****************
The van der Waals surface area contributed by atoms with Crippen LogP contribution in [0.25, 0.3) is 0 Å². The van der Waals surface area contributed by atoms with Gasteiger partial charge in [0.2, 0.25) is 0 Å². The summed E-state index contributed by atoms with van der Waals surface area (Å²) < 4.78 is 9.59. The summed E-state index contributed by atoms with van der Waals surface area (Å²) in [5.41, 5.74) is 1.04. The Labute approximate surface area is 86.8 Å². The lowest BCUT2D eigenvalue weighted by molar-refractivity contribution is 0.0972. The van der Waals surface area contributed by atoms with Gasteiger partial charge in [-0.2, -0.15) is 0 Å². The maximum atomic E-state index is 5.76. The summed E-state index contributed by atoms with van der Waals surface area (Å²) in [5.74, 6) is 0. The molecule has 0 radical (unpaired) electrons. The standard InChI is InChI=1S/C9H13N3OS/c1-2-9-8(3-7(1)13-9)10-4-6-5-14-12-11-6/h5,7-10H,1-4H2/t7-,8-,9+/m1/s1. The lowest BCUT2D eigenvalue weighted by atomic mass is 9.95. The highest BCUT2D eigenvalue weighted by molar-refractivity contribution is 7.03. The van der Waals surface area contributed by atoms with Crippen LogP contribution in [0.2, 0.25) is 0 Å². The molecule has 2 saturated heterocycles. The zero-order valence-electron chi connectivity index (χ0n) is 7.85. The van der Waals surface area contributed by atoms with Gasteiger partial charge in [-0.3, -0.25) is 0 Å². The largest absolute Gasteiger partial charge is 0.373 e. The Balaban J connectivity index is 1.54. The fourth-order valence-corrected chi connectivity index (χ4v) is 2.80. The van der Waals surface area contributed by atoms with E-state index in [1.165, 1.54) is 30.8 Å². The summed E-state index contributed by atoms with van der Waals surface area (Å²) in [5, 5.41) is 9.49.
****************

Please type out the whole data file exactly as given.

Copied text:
The van der Waals surface area contributed by atoms with Crippen LogP contribution in [0.25, 0.3) is 0 Å². The van der Waals surface area contributed by atoms with Gasteiger partial charge in [0.2, 0.25) is 0 Å². The summed E-state index contributed by atoms with van der Waals surface area (Å²) < 4.78 is 9.59. The summed E-state index contributed by atoms with van der Waals surface area (Å²) in [5.41, 5.74) is 1.04. The Labute approximate surface area is 86.8 Å². The lowest BCUT2D eigenvalue weighted by molar-refractivity contribution is 0.0972. The van der Waals surface area contributed by atoms with Gasteiger partial charge in [-0.2, -0.15) is 0 Å². The maximum atomic E-state index is 5.76. The summed E-state index contributed by atoms with van der Waals surface area (Å²) in [5.74, 6) is 0. The molecule has 0 radical (unpaired) electrons. The standard InChI is InChI=1S/C9H13N3OS/c1-2-9-8(3-7(1)13-9)10-4-6-5-14-12-11-6/h5,7-10H,1-4H2/t7-,8-,9+/m1/s1. The lowest BCUT2D eigenvalue weighted by atomic mass is 9.95. The highest BCUT2D eigenvalue weighted by molar-refractivity contribution is 7.03. The van der Waals surface area contributed by atoms with Crippen LogP contribution in [0.2, 0.25) is 0 Å². The molecule has 2 saturated heterocycles. The zero-order valence-electron chi connectivity index (χ0n) is 7.85. The van der Waals surface area contributed by atoms with Gasteiger partial charge in [-0.3, -0.25) is 0 Å². The largest absolute Gasteiger partial charge is 0.373 e. The Balaban J connectivity index is 1.54. The fourth-order valence-corrected chi connectivity index (χ4v) is 2.80. The van der Waals surface area contributed by atoms with E-state index in [1.165, 1.54) is 30.8 Å². The summed E-state index contributed by atoms with van der Waals surface area (Å²) in [5, 5.41) is 9.49.